I Tried the HMR Diet and It Was Hard—But Not for the Reason You’d Think
Despite the fact that I work at a magazine that’s really all about delicious, healthy cooking, I fell into a rut some months ago. I didn’t have access to a kitchen (looooong story), so I wasn’t able to cook. Cue fattening salad bar meals and fast-casual sandwiches. I ended up overweight and miserable, and I needed to do something.
We’d written about the HMR diet before—it’s consistently ranked number one for fast weight loss by U.S. News and World Reports. We even had our nutritionist weigh in on it. So, because I am super lucky to work at a healthy magazine, I was able to call up the nice people at the HMR diet to ask for help. Full disclosure, they did send me their products to try for free—but they never once tried to influence the story in any way. In fact, once I began the diet, I never heard from anyone on the “inside” again.
The skinny on the HMR (Health Management Resources) diet: the basic concept is “3-2-5,” which in HMR parlance means three of their branded shakes, two of their entrees, and five servings of fruits or vegetables—totaling approximately 1200 calories a day. That’s the basic plan. You’re also encouraged to contribute 2,000 calories per week in PA, or physical activity. A starter kit, which contains three weeks of HMR foods as well as a cookbook (more on that later), runs about $189.
And so, on a rainy Tuesday afternoon, my HMR adventure began.
What I Loved About the Program
Let me start by saying that I really didn’t like the idea of participating in group counseling—but it’s a feature of the HMR diet, and so I was committed. Every person who does the diet at home gets set up with a once-weekly telephone group.
From the first time I called in to “group”, my coach, Coach S., was a highlight of my time on the diet. Her coaching was very positive—if I cheated and ate something not on the diet, she didn’t scold, she problem-solved. And she did it for every single person. When I fell off the wagon, she sent me emails, scheduled phone calls, and managed to relay her genuine wish for my success. It’s like if your favorite teacher from elementary school was trying to help you fit in your pants again. The telephone support groups—and all of the extra support from coaches—is included in the price of your food. So, while some may find the diet foods expensive, it’s important to remember that part of that cost goes toward this support system.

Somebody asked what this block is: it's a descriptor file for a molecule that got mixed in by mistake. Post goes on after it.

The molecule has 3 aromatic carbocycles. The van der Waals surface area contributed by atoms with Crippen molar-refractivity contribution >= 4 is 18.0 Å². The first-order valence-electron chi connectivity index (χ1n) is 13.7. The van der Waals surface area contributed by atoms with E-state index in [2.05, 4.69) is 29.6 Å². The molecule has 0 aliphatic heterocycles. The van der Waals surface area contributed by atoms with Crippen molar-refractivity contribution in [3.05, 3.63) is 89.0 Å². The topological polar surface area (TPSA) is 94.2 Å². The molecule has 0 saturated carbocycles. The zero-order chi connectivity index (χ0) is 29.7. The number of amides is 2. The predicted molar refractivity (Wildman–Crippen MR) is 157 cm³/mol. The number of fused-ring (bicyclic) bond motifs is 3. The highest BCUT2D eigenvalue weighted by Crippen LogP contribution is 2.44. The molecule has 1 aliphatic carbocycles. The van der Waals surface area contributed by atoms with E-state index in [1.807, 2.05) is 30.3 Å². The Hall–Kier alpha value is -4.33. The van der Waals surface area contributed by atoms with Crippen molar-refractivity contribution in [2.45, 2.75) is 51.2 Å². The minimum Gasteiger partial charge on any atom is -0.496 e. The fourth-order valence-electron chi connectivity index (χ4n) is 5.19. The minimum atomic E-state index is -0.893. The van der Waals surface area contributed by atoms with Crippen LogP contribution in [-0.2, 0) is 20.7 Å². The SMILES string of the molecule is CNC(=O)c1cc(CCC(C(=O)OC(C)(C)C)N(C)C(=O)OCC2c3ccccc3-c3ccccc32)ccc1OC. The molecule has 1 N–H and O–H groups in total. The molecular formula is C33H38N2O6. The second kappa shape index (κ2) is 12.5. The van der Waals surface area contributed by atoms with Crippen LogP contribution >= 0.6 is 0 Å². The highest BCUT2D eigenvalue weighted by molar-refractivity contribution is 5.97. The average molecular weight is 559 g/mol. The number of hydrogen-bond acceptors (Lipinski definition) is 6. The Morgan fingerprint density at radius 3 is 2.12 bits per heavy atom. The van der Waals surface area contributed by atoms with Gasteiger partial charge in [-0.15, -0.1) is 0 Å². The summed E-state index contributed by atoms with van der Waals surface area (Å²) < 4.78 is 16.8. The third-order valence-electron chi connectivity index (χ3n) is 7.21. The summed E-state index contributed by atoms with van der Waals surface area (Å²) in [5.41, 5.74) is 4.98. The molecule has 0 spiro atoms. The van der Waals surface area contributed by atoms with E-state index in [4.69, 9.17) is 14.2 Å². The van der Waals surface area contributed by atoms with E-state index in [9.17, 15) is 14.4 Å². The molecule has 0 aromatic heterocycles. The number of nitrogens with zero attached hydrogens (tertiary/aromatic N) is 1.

And listening to the group, week after week, hearing them learn from each other—one married couple discovered eggplant, so others tried it, one man discovered that hotel kitchens are accommodating to travelers on special diets—was actually pretty inspiring.
Another good facet of the diet? The “More is Better” mantra. Basically, the diet encourages you to eat your 3-2-5, but, if you should remain hungry, it invites you to have extra shakes, entrees, or produce. With no limit. And more importantly, no shame. As any dieter can attest, being told you can’t have something is guaranteed to make you crave it. Having permission to add in extra food made me somehow less inclined to want it. And to be honest, I never felt hungry or deprived, even though I was taking in approximately 1200 calories a day.
What I Didn’t Love About the Program
So, this is my fault (I should have checked), but it came as a complete surprise to me that the entrees in the package were shelf-stable. The idea of something creamy like fettuccine being packed into a teeny tray just sitting on my desk before I warmed it up? It made me want to gag. The entrees themselves had a zillion ingredients in them, and they tasted highly-processed (which, well, they are). Often, even after mixing in a massive two cups of veggies with no seasoning, the end result was quite salty. That was hurdle one.
Hurdle number two was the shakes. There are lots of suggestions in the included “cookbook” about how to make the shakes more palatable. (Blend with frozen fruit, blend in coffee and ice, etc.) But I couldn’t get past the artificial flavoring. I put the question to my group: how can I make the shakes taste less artificial? The responses? Add sugar-free gelatin mix and shake them up. Add diet soda to make a “float.” Add sugar-free pudding mix. All artificial ingredients. The group was enthusiastic about their hacks, but they weren’t going to make my shake any less appetizing.